Fine damascened items were made in Damascus, after which the technique is named, and it was further developed in Japan where it was used to decorate swords. In the 16th century use of damascening spread to Persia, India, Tibet and Europe, where it was also used on weapons.
Anne Dangar was born at Kempsey, NSW in 1885 and studied painting at Julian Ashton’s School in Sydney and between 1927 and 1928 at the Academie Lhote, in Paris.
She re-visited Sydney from 1928 to 1930 but returned and settled permanently in France. Living in the commune which Albert Gleizes had established at Moly-Sabata in 1927, Anne Dangar learnt pottery and in 1948 or 1949 established her own workshop at Moly-Sabata.
Just before the outbreak of the second world war Anne Dangar spent six months in Morocco potting with local artisans. Anne Dangar died at Moly-Sabata in 1951.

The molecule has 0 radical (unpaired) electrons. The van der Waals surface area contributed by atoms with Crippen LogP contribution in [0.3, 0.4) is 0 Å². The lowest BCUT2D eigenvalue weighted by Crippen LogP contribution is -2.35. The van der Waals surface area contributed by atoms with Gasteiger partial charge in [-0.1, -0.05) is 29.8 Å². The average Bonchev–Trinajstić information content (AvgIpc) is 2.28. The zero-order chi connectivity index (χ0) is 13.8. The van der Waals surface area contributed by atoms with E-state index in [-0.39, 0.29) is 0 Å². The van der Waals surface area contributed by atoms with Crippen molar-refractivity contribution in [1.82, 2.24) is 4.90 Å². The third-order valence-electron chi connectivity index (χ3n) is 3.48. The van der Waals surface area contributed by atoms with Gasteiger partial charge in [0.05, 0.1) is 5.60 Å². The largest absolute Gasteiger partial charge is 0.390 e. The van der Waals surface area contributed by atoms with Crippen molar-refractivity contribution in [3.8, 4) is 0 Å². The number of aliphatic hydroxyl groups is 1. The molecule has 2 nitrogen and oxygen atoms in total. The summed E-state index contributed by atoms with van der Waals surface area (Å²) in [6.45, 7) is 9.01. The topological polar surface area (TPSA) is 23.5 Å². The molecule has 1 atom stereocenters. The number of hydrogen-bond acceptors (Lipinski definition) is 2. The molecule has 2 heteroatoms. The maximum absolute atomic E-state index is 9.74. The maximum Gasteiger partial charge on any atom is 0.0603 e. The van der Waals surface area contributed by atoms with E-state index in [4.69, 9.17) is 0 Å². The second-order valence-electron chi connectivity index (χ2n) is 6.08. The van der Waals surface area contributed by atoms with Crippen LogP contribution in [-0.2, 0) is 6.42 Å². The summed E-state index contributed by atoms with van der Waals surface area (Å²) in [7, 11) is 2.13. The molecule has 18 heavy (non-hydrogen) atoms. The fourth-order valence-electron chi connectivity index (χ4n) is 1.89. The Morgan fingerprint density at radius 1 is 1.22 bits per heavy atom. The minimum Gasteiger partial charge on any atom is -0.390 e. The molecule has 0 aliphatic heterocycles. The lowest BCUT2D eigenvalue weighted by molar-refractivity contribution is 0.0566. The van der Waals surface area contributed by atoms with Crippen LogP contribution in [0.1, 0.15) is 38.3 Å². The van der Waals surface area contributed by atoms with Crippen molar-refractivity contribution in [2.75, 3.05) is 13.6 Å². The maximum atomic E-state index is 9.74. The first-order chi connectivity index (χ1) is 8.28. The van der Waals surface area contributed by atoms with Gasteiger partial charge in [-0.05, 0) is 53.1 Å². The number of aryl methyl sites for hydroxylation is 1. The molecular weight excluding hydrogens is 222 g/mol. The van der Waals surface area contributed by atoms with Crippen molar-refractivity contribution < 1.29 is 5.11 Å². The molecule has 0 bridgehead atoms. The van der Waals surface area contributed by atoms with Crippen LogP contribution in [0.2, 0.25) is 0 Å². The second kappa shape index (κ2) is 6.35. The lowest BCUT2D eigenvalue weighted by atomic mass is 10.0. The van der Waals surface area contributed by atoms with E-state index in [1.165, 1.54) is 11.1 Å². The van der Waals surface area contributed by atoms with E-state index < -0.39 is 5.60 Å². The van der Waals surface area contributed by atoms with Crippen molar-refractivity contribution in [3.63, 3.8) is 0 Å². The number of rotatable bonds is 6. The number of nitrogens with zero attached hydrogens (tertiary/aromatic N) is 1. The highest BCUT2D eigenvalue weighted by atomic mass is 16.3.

A date aperture is a cut out section in the face of a watch or clock, displaying the day of the month.
Excellent detailed reference books such as Godden's Encyclopaedia of British Pottery and Porcelain Marks will help to identify and date specific manufacturer's marks.
However, there are a few simple guidelines which may also help.
The inclusion of the word 'England' on an item ensured compliance with the American McKinley Tariff Act 1891, which was important for British exporters. An item so marked would have been made after 1891.
In 1921 the act was revised to require the phrase 'Made in' followed by the country. So if an item is marked 'Made in England', it is generally considered to be made after that date, although some manufacturers were using this phrase pior to the act being changed.
The use of the word 'Ltd' of 'Limited' after a company's name indicates a date after 1860, though with ceramic manufacturers this did not become general practice until the 1880's.
The "Verrerie de Nancy" glassworks in Nancy were purchased in 1878 by Jean Daum (1825–1885) and then taken over by his two sons, Auguste (1853-1909) and Antonin (1864-1930) in 1887. They firstly produced coffee and tea services in clear glass with gold rims.